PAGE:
The deterioration of our roads, highways and bridges has reached a tipping point, not just in South Florida but nationwide. Maintaining our infrastructure is critical for long-term success for any company that relies on a transportation network to conduct business.
Because drivers are compensated for their time on the roads, delivery costs go up. More wear-and-tear on vehicles due to poor road conditions also increases operating expenses. The end result is that companies pay more to transport goods and those costs are inevitably passed on to the consumer in the form of higher prices.
One report by the American Society of Civil Engineers, "Failure to Act: The Economic Impact of Current Investment Trends in Surface Transportation Infrastructure," states that in 2010 alone, "the poor condition of our highways, railroads, bridges, and transit systems cost $130 billion. This sum represents the higher operating costs of running vehicles on poor facilities, the expense of damages to vehicles inflicted by crumbling infrastructure, the value of the time wasted by travelers, and the added cost of repairing or replacing facilities after they have deteriorated or collapsed, rather than maintaining them in good condition." (http://www.America2050.org)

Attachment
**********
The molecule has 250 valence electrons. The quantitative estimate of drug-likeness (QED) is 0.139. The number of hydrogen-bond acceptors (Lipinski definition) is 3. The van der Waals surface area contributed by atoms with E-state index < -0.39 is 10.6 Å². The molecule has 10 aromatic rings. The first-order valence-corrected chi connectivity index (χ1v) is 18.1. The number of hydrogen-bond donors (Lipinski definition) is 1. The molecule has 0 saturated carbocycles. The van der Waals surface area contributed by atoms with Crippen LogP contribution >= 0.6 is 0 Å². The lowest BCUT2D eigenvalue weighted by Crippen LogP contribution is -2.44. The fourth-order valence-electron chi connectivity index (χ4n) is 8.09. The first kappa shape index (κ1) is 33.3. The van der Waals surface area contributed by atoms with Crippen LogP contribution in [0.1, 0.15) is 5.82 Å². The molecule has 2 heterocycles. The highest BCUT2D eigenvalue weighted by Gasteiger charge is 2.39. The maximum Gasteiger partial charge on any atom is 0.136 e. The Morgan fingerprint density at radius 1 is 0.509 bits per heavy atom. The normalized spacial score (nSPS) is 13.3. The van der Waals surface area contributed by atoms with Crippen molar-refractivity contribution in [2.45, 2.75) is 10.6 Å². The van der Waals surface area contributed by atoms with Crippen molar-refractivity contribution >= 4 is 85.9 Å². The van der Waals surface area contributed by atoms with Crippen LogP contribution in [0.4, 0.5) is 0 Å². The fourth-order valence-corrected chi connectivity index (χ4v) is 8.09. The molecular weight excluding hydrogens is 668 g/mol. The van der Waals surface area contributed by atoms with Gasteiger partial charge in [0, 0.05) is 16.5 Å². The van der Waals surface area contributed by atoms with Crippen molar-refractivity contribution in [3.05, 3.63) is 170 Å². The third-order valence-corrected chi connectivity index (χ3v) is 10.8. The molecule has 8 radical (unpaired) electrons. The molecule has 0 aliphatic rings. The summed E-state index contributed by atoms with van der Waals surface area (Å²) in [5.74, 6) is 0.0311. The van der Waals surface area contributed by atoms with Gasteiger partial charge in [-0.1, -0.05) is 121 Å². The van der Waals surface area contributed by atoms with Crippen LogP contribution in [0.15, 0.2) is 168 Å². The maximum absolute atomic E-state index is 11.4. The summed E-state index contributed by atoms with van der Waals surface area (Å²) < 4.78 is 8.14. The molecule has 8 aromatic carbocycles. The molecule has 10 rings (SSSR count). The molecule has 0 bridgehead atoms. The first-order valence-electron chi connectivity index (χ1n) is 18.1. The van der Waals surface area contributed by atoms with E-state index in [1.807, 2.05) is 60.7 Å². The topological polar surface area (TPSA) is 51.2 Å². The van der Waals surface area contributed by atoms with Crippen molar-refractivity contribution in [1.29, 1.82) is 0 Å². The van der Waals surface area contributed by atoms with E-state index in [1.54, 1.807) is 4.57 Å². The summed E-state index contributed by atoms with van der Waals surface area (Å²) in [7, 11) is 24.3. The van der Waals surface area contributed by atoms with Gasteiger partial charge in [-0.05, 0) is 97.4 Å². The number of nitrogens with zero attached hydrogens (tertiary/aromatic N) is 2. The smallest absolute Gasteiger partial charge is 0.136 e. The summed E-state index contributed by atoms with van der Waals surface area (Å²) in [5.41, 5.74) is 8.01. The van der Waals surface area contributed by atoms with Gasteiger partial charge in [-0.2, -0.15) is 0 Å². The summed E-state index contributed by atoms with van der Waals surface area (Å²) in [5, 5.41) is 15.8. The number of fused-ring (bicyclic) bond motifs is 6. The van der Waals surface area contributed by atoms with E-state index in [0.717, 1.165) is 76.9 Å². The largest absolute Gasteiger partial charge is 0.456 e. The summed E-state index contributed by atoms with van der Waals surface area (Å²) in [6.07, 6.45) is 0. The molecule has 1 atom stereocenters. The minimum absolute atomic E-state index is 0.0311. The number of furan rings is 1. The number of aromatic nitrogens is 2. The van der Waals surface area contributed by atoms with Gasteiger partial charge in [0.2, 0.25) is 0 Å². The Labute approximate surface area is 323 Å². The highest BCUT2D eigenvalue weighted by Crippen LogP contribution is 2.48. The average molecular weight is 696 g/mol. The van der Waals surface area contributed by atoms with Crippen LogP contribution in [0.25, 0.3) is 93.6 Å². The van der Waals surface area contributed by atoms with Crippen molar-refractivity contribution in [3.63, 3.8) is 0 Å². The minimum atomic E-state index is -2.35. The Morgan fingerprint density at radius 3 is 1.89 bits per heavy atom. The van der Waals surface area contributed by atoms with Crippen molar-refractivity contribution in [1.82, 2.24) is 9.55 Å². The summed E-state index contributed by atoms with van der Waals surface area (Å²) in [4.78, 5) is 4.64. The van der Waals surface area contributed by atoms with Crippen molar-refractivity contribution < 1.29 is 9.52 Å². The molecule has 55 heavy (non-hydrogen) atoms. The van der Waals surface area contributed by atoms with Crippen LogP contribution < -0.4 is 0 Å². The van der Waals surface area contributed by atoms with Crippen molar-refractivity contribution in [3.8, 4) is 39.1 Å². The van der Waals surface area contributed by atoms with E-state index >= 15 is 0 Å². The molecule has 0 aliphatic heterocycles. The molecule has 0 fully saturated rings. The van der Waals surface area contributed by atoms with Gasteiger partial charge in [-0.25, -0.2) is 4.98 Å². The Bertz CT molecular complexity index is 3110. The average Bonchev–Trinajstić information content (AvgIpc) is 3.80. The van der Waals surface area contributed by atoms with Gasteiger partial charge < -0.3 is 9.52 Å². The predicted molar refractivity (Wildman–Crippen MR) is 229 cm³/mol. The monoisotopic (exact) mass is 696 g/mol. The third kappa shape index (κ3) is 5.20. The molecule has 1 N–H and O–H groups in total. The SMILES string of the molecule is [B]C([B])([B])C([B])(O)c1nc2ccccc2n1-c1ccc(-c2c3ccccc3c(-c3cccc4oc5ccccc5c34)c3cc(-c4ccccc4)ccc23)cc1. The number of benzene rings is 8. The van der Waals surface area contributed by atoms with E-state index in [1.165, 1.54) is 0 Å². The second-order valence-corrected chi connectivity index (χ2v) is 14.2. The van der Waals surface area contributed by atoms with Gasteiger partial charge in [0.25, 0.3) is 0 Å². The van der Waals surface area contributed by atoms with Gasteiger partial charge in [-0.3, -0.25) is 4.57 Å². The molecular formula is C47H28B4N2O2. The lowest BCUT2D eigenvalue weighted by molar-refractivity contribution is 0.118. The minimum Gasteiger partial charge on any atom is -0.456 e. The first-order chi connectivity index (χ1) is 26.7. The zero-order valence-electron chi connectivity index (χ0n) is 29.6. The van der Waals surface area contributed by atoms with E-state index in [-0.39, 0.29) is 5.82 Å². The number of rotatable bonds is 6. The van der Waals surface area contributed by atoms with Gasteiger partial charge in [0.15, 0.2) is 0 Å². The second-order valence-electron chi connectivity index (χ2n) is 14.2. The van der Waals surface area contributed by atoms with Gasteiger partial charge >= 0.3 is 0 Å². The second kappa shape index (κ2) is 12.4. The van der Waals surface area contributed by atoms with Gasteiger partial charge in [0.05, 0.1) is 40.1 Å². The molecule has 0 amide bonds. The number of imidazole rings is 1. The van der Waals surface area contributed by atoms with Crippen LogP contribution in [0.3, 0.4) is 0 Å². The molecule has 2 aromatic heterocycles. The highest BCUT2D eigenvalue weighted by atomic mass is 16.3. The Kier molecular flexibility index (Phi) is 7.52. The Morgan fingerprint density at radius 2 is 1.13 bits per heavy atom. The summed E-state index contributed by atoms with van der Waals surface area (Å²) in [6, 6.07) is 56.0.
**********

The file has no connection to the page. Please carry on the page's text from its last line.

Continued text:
One of the inherent limitations is there are a finite number of roads that exist and we can only pave and widen so much. So, how can we do more? One strategy that can make a significant impact is to support mass transit. Less cars on the road will reduce pollution, decrease highway maintenance costs and ultimately save consumers time and money.
One initiative that I believe will make a difference in our region is All Aboard Florida, an intercity passenger rail project being developed by Florida East Coast Industries, LLC (FECI). The project will connect Miami to Orlando with intermediate stations in Fort Lauderdale and West Palm Beach.
Stay tuned for future posts on the transportation issues that impact your business and your customers.